In May 2017, my wife and I visited friends in Yorkshire. We love the North of England but had never adequately explored this region. For me, I spent one day in York on the way to Scotland back in the late 1980’s during my year abroad in the UK. My wife, born and raised in the south of England, passed through Yorkshire during a family trip to the Lake District.
But instead of writing about traveling with my wife, visiting friends, and exploring a marvelous region of a marvelous country, I am going to reduce the entire experience to the camera and lens combination I used.
Before the trip, I posted on the DPreview Fujifilm forum my intent to travel light and take just the X-T20 with 27mm lens and the X70 on week long holiday in Yorkshire. Some thought this a mistake. The general consensus was I should take my 14mm and 18-55. It was suggested that the X70 is not wide enough and the 27mm is not a landscape lens.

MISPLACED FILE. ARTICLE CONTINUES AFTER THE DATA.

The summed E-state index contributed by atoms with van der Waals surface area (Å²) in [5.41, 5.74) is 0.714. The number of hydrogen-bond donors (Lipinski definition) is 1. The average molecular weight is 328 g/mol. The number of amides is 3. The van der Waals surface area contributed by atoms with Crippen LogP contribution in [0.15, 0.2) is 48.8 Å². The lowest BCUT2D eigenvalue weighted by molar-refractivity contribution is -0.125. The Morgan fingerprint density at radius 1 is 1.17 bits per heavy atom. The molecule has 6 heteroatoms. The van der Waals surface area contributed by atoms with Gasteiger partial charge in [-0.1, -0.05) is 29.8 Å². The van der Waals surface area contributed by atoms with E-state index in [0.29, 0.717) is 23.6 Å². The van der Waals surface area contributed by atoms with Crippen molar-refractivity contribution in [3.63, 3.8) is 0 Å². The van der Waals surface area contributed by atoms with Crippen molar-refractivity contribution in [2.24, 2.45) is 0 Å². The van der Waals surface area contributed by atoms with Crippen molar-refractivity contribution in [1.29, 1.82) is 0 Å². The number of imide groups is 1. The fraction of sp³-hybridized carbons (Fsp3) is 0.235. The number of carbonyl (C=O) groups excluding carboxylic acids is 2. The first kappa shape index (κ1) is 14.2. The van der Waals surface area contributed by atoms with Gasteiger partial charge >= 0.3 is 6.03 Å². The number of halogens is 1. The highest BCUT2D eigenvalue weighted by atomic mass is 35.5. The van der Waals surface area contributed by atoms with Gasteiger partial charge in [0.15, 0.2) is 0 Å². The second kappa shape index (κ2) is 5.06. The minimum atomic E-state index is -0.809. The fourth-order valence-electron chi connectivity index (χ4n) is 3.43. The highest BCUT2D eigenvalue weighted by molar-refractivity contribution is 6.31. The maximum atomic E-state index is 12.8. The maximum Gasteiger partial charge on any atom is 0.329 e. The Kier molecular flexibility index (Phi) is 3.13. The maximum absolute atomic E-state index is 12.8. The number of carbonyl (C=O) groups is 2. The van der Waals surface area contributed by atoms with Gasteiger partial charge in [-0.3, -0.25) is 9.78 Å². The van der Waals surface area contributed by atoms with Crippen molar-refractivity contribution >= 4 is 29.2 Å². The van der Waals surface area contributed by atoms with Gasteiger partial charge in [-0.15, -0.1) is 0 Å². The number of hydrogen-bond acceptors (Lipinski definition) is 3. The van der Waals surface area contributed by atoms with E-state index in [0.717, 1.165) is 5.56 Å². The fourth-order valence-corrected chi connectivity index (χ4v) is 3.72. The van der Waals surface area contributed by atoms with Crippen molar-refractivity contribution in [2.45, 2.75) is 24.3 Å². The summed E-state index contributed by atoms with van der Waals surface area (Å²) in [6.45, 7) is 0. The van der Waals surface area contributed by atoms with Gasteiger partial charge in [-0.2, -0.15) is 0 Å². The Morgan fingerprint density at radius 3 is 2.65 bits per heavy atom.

The strange thing about stressing about what gear to take on a trip is that ultimately it did not really matter. The X70 was certainly wide enough and the 27mm made for a wonderful landscape and general purpose lens. In fact, based on this latest travel experience, if I had to choose only one camera and one lens for all future vacations, the X-T20 with 27mm would be it. I found it to be a very versatile and discrete combination. Below are some of my pictures from a week in Yorkshire.
All images were taken with a Fujifilm X-T20 and 27mm lens.
Holiday base camp was at the Nostell Priory, where friends lived on the grounds. I cannot say enough about this National Trust site. Walking the paths and gardens provided environmental therapy.
Peak District National Park
I wish I could recall the trail we walked, but after an excellent pub lunch, we set out. At one point we walked trough several railroad tunnels, which put us at least in part on the Monsal Trail.
We explored Yorkshire in the rain. While the neither X-T20 and 27mm are reated as weather resistant, the combination was small enough to fit into my raincoat’s pocket.